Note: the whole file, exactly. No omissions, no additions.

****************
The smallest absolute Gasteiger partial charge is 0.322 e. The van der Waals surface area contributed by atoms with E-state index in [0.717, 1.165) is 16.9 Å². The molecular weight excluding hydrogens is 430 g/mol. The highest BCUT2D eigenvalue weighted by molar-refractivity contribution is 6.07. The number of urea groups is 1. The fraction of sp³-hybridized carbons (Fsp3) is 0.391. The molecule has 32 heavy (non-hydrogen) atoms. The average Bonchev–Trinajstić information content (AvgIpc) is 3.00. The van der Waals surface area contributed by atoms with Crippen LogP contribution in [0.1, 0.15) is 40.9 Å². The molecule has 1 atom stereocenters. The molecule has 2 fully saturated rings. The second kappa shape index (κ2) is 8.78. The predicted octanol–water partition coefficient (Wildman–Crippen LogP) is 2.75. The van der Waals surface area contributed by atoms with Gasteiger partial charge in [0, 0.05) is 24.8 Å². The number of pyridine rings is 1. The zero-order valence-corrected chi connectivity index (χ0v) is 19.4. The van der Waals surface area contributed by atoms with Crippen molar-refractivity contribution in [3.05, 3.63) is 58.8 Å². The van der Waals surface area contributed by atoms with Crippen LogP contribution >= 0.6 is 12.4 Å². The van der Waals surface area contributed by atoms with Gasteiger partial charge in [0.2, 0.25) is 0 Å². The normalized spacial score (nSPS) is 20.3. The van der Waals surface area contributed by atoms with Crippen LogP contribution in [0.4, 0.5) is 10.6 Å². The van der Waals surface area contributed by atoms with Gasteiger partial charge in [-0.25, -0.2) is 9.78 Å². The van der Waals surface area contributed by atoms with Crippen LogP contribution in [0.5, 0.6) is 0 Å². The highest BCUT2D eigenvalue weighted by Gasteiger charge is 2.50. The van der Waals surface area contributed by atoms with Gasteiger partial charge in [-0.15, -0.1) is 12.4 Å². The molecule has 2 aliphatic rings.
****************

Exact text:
The smallest absolute Gasteiger partial charge is 0.322 e. The van der Waals surface area contributed by atoms with E-state index in [0.717, 1.165) is 16.9 Å². The molecular weight excluding hydrogens is 430 g/mol. The highest BCUT2D eigenvalue weighted by molar-refractivity contribution is 6.07. The number of urea groups is 1. The fraction of sp³-hybridized carbons (Fsp3) is 0.391. The molecule has 32 heavy (non-hydrogen) atoms. The average Bonchev–Trinajstić information content (AvgIpc) is 3.00. The van der Waals surface area contributed by atoms with Crippen LogP contribution in [0.1, 0.15) is 40.9 Å². The molecule has 1 atom stereocenters. The molecule has 2 fully saturated rings. The second kappa shape index (κ2) is 8.78. The predicted octanol–water partition coefficient (Wildman–Crippen LogP) is 2.75. The van der Waals surface area contributed by atoms with Gasteiger partial charge in [0, 0.05) is 24.8 Å². The number of pyridine rings is 1. The zero-order valence-corrected chi connectivity index (χ0v) is 19.4. The van der Waals surface area contributed by atoms with Crippen molar-refractivity contribution in [3.05, 3.63) is 58.8 Å². The van der Waals surface area contributed by atoms with Crippen LogP contribution >= 0.6 is 12.4 Å². The van der Waals surface area contributed by atoms with Gasteiger partial charge in [0.2, 0.25) is 0 Å². The normalized spacial score (nSPS) is 20.3. The van der Waals surface area contributed by atoms with Crippen LogP contribution in [0.4, 0.5) is 10.6 Å². The van der Waals surface area contributed by atoms with Gasteiger partial charge in [-0.25, -0.2) is 9.78 Å². The van der Waals surface area contributed by atoms with Crippen LogP contribution in [0.5, 0.6) is 0 Å². The highest BCUT2D eigenvalue weighted by Gasteiger charge is 2.50. The van der Waals surface area contributed by atoms with Gasteiger partial charge in [-0.15, -0.1) is 12.4 Å². The molecule has 2 aliphatic rings.